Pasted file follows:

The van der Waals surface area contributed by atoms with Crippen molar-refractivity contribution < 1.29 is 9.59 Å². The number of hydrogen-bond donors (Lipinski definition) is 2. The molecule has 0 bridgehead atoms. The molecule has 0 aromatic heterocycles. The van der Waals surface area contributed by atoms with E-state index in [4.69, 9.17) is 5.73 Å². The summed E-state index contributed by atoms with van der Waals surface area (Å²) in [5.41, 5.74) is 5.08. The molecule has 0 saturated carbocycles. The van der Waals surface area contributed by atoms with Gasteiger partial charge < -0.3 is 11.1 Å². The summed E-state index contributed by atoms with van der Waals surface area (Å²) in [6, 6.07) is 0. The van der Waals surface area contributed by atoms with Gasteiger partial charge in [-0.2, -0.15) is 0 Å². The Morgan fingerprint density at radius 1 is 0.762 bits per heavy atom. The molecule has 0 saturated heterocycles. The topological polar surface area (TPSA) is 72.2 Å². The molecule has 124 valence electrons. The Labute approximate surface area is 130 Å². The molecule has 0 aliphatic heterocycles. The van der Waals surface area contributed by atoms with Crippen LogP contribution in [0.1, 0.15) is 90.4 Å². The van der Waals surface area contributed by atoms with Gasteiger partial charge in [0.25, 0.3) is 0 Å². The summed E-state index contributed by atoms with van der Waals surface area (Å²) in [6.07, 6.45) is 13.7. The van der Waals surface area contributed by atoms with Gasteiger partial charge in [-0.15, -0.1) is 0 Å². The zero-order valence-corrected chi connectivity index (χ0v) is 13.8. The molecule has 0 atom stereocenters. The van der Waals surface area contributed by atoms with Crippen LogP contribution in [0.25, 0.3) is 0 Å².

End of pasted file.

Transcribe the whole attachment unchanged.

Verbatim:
The van der Waals surface area contributed by atoms with Crippen molar-refractivity contribution < 1.29 is 9.59 Å². The number of hydrogen-bond donors (Lipinski definition) is 2. The molecule has 0 bridgehead atoms. The molecule has 0 aromatic heterocycles. The van der Waals surface area contributed by atoms with E-state index in [4.69, 9.17) is 5.73 Å². The summed E-state index contributed by atoms with van der Waals surface area (Å²) in [5.41, 5.74) is 5.08. The molecule has 0 saturated carbocycles. The van der Waals surface area contributed by atoms with Gasteiger partial charge < -0.3 is 11.1 Å². The summed E-state index contributed by atoms with van der Waals surface area (Å²) in [6, 6.07) is 0. The van der Waals surface area contributed by atoms with Gasteiger partial charge in [-0.2, -0.15) is 0 Å². The Morgan fingerprint density at radius 1 is 0.762 bits per heavy atom. The molecule has 0 saturated heterocycles. The topological polar surface area (TPSA) is 72.2 Å². The molecule has 124 valence electrons. The Labute approximate surface area is 130 Å². The molecule has 0 aliphatic heterocycles. The van der Waals surface area contributed by atoms with Crippen LogP contribution in [0.1, 0.15) is 90.4 Å². The van der Waals surface area contributed by atoms with Gasteiger partial charge in [0.25, 0.3) is 0 Å². The summed E-state index contributed by atoms with van der Waals surface area (Å²) in [6.07, 6.45) is 13.7. The van der Waals surface area contributed by atoms with Gasteiger partial charge in [-0.15, -0.1) is 0 Å². The zero-order valence-corrected chi connectivity index (χ0v) is 13.8. The molecule has 0 atom stereocenters. The van der Waals surface area contributed by atoms with Crippen LogP contribution in [0.25, 0.3) is 0 Å².